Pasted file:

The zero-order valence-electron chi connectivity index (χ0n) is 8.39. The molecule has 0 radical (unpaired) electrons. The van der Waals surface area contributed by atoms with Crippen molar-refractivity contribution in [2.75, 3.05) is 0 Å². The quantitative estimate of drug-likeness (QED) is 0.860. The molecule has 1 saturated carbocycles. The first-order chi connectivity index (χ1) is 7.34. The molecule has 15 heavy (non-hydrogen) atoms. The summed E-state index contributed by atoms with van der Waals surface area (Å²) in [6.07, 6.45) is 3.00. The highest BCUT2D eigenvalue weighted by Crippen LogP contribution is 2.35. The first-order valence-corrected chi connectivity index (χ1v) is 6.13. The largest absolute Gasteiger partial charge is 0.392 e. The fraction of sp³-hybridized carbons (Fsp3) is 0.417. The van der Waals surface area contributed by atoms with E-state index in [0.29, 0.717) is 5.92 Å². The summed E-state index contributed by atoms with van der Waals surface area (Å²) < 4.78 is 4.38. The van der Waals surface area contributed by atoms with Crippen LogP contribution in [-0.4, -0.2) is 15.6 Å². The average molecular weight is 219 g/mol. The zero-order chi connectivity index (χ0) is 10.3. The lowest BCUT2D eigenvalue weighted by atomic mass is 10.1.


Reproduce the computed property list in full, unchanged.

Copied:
The zero-order valence-electron chi connectivity index (χ0n) is 8.39. The molecule has 0 radical (unpaired) electrons. The van der Waals surface area contributed by atoms with Crippen molar-refractivity contribution in [2.75, 3.05) is 0 Å². The quantitative estimate of drug-likeness (QED) is 0.860. The molecule has 1 saturated carbocycles. The first-order chi connectivity index (χ1) is 7.34. The molecule has 15 heavy (non-hydrogen) atoms. The summed E-state index contributed by atoms with van der Waals surface area (Å²) in [6.07, 6.45) is 3.00. The highest BCUT2D eigenvalue weighted by Crippen LogP contribution is 2.35. The first-order valence-corrected chi connectivity index (χ1v) is 6.13. The largest absolute Gasteiger partial charge is 0.392 e. The fraction of sp³-hybridized carbons (Fsp3) is 0.417. The van der Waals surface area contributed by atoms with E-state index in [0.29, 0.717) is 5.92 Å². The summed E-state index contributed by atoms with van der Waals surface area (Å²) < 4.78 is 4.38. The van der Waals surface area contributed by atoms with Crippen LogP contribution in [-0.4, -0.2) is 15.6 Å². The average molecular weight is 219 g/mol. The zero-order chi connectivity index (χ0) is 10.3. The lowest BCUT2D eigenvalue weighted by atomic mass is 10.1.